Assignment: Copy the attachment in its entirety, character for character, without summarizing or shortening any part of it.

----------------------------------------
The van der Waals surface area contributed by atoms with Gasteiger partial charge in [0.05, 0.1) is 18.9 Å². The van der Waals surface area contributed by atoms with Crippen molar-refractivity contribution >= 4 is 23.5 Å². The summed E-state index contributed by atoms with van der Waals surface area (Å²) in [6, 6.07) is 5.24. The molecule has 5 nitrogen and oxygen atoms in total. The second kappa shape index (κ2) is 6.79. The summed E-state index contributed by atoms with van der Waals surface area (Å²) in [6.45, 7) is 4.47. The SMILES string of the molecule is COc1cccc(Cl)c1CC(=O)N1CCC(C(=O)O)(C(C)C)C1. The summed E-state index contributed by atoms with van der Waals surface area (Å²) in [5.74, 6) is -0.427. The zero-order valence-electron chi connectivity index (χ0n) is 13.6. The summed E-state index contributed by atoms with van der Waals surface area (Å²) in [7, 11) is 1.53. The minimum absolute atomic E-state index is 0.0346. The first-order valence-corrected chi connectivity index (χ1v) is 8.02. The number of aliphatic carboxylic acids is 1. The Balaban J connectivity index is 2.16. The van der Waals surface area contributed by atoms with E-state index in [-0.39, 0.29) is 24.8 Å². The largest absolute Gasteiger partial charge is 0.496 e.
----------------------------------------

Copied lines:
The van der Waals surface area contributed by atoms with Gasteiger partial charge in [0.05, 0.1) is 18.9 Å². The van der Waals surface area contributed by atoms with Crippen molar-refractivity contribution >= 4 is 23.5 Å². The summed E-state index contributed by atoms with van der Waals surface area (Å²) in [6, 6.07) is 5.24. The molecule has 5 nitrogen and oxygen atoms in total. The second kappa shape index (κ2) is 6.79. The summed E-state index contributed by atoms with van der Waals surface area (Å²) in [6.45, 7) is 4.47. The SMILES string of the molecule is COc1cccc(Cl)c1CC(=O)N1CCC(C(=O)O)(C(C)C)C1. The summed E-state index contributed by atoms with van der Waals surface area (Å²) in [5.74, 6) is -0.427. The zero-order valence-electron chi connectivity index (χ0n) is 13.6. The summed E-state index contributed by atoms with van der Waals surface area (Å²) in [7, 11) is 1.53. The minimum absolute atomic E-state index is 0.0346. The first-order valence-corrected chi connectivity index (χ1v) is 8.02. The number of aliphatic carboxylic acids is 1. The Balaban J connectivity index is 2.16. The van der Waals surface area contributed by atoms with E-state index in [-0.39, 0.29) is 24.8 Å². The largest absolute Gasteiger partial charge is 0.496 e.